PERSPECTIVE: The ‘atheist’
Since the hours of my day are spent in the company of Christians, travel brings opportunity for me to witness. So taxis, planes, airports and restaurants provide the setting where I have the privilege of speaking a word for Jesus. This being so, I will tell you I have rarely spoken with someone who is a thoroughgoing atheist. Agnostic, yes. Atheist, no.
Last week while returning from a preaching engagement in our partner state of Utah, God provided me an opportunity to engage with an atheist. It was as fascinating as it was tragic. I was on a shuttle from an outlying city to the airport. As God would have it I was the only passenger, so I rode in the front seat and took advantage of the 90-minute ride to talk with the driver.
He asked what I was doing in Utah. I told him I was there speaking. He wanted to know what my topic was. That was a wide-open invitation for me to share the love of Christ because, as you would expect, I had talked about Jesus in my sermon. Indeed it does not matter if my topic is stewardship, I always present Christ crucified, risen and soon to return. He listened very respectfully and intently to my short witness for Christ. He then said he was respectful of my position and had seen how “religion” was helpful to people, but that he was a non-believer. I asked him to explain.
His viewpoint was nothing I had not heard or read before. Yet I will admit, the words of this 70-year old man as he expressed his unbelief pierced my heart. He told me that he did not believe there was a higher being. He believed that the Earth was formed by a big bang. I stopped him to ask from where the material for a big bang had come and he had no answer. The gentleman proudly described himself as a pure evolutionist. He does not believe in an afterlife, but thinks that when a person dies, he simply returns to dust and life is over. His view is not new, but to hear a man speak so calmly of a hopeless eternity tore at my heart as I considered the true end of those who refuse Christ as Savior. He believes Jesus existed, but He could not have been virgin born. His perspective on the Bible was that it is a very fanciful fairy tale—one to be equated with Aesop’s fables. Good moral teaching, but nothing more.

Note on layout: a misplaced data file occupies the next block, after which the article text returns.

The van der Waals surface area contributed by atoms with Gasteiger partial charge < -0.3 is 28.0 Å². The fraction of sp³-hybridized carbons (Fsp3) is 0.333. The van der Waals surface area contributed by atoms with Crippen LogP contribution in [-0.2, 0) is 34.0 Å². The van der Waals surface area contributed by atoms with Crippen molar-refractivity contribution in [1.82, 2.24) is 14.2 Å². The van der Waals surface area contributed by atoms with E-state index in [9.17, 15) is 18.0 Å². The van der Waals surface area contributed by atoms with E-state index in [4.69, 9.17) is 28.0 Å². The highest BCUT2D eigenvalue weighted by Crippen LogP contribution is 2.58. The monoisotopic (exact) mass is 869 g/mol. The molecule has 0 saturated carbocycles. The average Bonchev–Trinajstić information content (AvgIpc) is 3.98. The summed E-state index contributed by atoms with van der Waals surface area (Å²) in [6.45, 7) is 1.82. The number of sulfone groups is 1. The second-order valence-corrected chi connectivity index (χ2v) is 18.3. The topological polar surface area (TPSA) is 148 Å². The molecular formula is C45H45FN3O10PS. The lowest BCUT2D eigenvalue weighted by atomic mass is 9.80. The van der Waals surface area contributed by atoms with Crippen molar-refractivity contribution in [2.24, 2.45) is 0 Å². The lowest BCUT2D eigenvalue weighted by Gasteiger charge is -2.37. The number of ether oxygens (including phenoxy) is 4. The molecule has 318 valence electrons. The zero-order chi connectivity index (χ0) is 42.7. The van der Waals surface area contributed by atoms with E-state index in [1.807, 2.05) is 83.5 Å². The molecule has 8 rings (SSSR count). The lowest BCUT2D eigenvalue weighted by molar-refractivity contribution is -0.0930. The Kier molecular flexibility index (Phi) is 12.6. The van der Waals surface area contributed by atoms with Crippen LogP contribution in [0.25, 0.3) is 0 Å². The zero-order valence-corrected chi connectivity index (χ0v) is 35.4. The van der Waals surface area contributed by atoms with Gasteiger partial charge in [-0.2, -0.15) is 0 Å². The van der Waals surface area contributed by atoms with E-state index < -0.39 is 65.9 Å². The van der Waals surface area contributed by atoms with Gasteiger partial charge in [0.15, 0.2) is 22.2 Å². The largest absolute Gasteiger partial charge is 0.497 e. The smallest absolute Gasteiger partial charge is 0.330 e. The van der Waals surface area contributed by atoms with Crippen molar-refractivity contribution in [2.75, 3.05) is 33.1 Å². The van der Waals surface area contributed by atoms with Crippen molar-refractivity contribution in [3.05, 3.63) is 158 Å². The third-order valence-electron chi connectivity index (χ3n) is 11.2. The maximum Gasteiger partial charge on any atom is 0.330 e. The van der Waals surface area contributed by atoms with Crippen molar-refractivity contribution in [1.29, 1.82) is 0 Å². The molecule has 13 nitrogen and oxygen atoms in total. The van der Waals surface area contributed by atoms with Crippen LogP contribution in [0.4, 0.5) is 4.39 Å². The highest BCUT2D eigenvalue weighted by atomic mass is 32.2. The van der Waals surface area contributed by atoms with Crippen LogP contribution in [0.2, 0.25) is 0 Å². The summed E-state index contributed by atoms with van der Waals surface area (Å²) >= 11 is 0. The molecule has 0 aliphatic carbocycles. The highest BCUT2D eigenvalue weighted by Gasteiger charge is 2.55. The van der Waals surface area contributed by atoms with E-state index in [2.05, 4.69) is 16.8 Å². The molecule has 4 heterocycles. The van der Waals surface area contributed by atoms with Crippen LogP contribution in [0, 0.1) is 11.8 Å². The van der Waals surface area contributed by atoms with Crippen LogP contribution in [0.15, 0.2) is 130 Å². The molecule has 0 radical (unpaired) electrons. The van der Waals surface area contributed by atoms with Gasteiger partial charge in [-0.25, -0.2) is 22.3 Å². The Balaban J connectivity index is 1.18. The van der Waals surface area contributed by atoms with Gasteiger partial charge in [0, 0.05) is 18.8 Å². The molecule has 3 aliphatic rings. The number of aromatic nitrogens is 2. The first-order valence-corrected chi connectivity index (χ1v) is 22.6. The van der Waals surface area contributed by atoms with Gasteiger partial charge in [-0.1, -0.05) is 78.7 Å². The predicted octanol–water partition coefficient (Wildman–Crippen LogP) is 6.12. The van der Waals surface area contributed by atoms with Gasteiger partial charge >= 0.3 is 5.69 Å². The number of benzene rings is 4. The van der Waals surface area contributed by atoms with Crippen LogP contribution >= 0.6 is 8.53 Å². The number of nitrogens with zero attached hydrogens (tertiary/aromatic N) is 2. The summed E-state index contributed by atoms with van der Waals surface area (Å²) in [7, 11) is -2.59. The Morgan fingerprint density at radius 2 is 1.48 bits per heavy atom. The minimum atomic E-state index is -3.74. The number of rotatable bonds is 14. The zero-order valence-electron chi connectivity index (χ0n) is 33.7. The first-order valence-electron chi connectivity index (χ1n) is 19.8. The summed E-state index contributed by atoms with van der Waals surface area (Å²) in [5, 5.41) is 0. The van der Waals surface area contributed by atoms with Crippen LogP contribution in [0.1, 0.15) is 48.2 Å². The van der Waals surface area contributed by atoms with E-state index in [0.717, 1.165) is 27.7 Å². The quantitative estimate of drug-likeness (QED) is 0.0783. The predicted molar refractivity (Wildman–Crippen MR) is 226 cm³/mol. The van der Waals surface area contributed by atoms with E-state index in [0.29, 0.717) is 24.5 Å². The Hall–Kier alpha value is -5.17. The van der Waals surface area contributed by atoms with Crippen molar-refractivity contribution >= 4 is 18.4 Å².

I thought it might be helpful to share some observations about this encounter. First, atheists have enormous faith. I told the man that his faith must be stronger than mine. To believe the beauty we see all around us and the complexity of even the simplest organism, much less a human being, was produced by a big bang and evolutionary process required far more faith than to believe there is a Supreme Being. Obviously, to believe in evolution and its giant leaps demands gigantic faith.
Second, it does matter what we believe about beginnings. A person’s worldview is formulated from the bedrock of our concept of how things began. If one rejects the hand of God in the creation of the world and man, he rejects God at the most fundamental level. Some think evolution and the issues of origin are of minor consequence. I suggest an individual’s view of creation impacts the whole of that person’s view of life and faith.
I am convinced Christians must not give ground on our belief in the first 11 chapters of Genesis. They represent the opening revelation from God to man, and the beginning determines the end. If God is not our Creator, then it is unlikely that He will care enough to bring us to a glorious end as Scripture records.
Third, belief in the virgin birth is another fundamental tenet of faith. If Jesus is not virgin born, He is not the only begotten Son of God. If He is not the Son of God, He cannot be the sinless sacrifice for our sins.
Lastly, while God has spoken through His creation and left a witness in every heart of His nature and being (Rom. 1), He has spoken directly to us through Jesus and the Word of God. When one rejects the Scripture, it is difficult to place faith in its Author. An inerrant and infallible Bible is a foundational truth for faith.
I left my friend with one challenge and one truth. I challenged him to read the Bible through, at least the New Testament, before he rejects it as fable. The living Word has a way of transforming hearts. In addition, I told him he needs to consider the difference in our faith. If he is right, I lose nothing. If I am right, he loses everything.
Anthony L. Jordan is executive director-treasurer of the Baptist General Convention of Oklahoma.